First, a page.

Now it has become yet more sophisticated. With the aid of web services, it has become much easier to link into supplier’s systems – such as ERP and even customer relationship management systems – in order to find out what is happening further up the supply chain. In addition, applications such as contract management and financial settlement can be accessed using web services protocols. Data is all held in accessible XML formats. In this way, complete business transactions, involving many systems, can be brought into play where necessary.
How much of this is here now? In practice, very little exists outside the large bespoke systems created by large companies at the height of the ebusiness investment wave – for example, in the more successful and forward-looking private and public e-marketplaces. These are exactly the kinds of systems that, for example, Benchmark Research identified as producing a good return on investment for high-performing companies. But such systems have, however, usually required extensive programming and are, to a certain extent, ‘hard wired’. Changes to business processes or changes of business partner, for example, might cause difficulties. The promise of web services is that the cost of entry will be lower and changes will be much easier.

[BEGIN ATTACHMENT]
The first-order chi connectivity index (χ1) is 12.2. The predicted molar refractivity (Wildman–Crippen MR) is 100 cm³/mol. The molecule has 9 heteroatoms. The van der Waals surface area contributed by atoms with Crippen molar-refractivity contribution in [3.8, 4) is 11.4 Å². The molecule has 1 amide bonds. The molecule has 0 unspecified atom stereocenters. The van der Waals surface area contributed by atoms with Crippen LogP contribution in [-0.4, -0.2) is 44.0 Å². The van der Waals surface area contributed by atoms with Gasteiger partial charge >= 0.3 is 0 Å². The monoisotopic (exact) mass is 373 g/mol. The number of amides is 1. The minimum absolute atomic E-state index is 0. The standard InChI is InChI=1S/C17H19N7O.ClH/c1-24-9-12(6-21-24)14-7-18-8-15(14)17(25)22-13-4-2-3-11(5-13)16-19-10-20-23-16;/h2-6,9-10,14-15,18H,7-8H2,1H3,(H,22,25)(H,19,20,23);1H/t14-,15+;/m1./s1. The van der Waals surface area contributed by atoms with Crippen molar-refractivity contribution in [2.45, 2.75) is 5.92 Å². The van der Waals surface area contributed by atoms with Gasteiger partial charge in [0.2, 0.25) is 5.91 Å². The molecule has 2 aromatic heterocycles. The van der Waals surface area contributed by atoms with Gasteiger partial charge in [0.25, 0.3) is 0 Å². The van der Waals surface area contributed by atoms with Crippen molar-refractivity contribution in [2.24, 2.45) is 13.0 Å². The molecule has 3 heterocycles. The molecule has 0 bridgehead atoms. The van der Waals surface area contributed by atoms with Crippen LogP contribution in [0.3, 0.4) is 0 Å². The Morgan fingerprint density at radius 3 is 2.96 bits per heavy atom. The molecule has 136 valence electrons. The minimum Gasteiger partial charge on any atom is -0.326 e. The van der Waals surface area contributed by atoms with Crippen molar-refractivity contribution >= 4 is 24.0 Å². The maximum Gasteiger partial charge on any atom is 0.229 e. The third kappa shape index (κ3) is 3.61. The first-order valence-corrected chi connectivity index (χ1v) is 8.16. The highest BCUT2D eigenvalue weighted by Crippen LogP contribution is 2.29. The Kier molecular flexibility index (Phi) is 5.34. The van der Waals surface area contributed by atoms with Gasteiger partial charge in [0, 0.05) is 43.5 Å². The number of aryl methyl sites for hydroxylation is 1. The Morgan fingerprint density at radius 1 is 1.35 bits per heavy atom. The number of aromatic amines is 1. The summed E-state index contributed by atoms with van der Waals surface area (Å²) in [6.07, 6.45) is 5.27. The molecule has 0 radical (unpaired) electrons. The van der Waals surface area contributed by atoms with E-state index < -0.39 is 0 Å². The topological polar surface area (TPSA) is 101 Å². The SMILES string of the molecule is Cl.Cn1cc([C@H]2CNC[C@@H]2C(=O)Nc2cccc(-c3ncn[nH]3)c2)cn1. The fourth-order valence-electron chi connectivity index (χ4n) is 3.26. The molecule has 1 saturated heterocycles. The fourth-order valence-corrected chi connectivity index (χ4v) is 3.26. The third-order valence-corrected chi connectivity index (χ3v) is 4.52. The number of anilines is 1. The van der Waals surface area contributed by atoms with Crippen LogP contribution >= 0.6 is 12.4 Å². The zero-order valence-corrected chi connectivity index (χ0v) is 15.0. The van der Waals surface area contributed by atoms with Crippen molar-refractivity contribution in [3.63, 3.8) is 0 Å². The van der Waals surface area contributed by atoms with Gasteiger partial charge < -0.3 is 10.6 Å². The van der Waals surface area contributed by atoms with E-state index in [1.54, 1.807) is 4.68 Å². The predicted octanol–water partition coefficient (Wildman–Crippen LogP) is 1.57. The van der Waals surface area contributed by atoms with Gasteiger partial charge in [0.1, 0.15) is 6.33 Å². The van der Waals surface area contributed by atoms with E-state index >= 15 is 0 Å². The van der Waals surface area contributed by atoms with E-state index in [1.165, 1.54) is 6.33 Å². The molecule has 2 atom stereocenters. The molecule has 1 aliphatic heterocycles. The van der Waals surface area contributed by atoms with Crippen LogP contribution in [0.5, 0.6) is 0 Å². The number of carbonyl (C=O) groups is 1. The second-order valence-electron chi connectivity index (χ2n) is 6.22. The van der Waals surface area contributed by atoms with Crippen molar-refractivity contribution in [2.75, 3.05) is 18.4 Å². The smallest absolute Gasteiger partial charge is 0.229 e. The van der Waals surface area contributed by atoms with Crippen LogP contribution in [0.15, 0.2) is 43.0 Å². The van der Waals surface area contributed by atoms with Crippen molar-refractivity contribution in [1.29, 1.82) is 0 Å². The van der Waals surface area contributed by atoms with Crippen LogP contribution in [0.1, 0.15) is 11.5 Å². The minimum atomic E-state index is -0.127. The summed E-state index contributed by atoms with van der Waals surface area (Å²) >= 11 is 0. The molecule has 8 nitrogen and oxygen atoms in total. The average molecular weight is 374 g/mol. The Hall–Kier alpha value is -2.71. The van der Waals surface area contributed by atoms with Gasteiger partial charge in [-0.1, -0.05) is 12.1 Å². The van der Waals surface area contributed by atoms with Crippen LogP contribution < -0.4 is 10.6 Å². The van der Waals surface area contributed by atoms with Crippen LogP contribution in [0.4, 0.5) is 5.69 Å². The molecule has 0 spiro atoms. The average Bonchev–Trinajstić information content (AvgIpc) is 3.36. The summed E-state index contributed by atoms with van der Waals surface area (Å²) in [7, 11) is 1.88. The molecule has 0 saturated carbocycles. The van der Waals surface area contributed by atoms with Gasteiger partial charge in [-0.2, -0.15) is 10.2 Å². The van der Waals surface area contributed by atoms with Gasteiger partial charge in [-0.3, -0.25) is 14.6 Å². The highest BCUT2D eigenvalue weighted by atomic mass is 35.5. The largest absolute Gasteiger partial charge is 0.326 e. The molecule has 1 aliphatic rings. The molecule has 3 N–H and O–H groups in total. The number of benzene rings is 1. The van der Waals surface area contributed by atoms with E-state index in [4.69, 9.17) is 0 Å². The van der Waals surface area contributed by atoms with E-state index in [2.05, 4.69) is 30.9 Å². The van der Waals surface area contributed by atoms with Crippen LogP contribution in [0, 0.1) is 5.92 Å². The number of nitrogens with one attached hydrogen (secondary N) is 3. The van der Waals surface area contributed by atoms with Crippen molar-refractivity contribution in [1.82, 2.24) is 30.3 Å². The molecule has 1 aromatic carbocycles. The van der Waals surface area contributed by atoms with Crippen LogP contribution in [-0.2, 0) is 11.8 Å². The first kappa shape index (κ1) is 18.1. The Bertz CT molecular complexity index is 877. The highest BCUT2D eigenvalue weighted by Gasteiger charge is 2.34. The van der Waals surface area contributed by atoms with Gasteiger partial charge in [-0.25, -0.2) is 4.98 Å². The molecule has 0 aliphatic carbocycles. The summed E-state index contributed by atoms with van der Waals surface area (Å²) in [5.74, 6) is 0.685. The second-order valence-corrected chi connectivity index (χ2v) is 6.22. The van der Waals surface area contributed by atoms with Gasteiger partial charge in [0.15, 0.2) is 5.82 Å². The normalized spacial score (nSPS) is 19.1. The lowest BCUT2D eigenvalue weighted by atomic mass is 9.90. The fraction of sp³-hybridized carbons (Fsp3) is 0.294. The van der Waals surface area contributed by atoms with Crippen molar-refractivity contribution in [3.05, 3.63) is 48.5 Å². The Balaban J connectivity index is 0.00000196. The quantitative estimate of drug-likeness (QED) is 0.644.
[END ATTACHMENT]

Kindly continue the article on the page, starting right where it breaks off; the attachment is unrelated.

None of this is easy, and there are still many major technical and business hurdles to be overcome. Among them: security; transaction handling; competing development tools (Microsoft’s .Net v. J2EE); authentication; immature process management techniques and tools; hesitant or late adoption of web services standards by some application vendors; and, above all, cultural barriers to sharing access to mission critical data, software and processes.
But these challenges will be overcome in time. And when they are, substantial savings will be probable, rather than possible. The suppliers may not dare say it right too loudly at present, but in the words of Ted Schadler, an analyst with Forrester Research: “It’s not too early to let the CFO and the CEO know that a new game is afoot. This is a revolution…”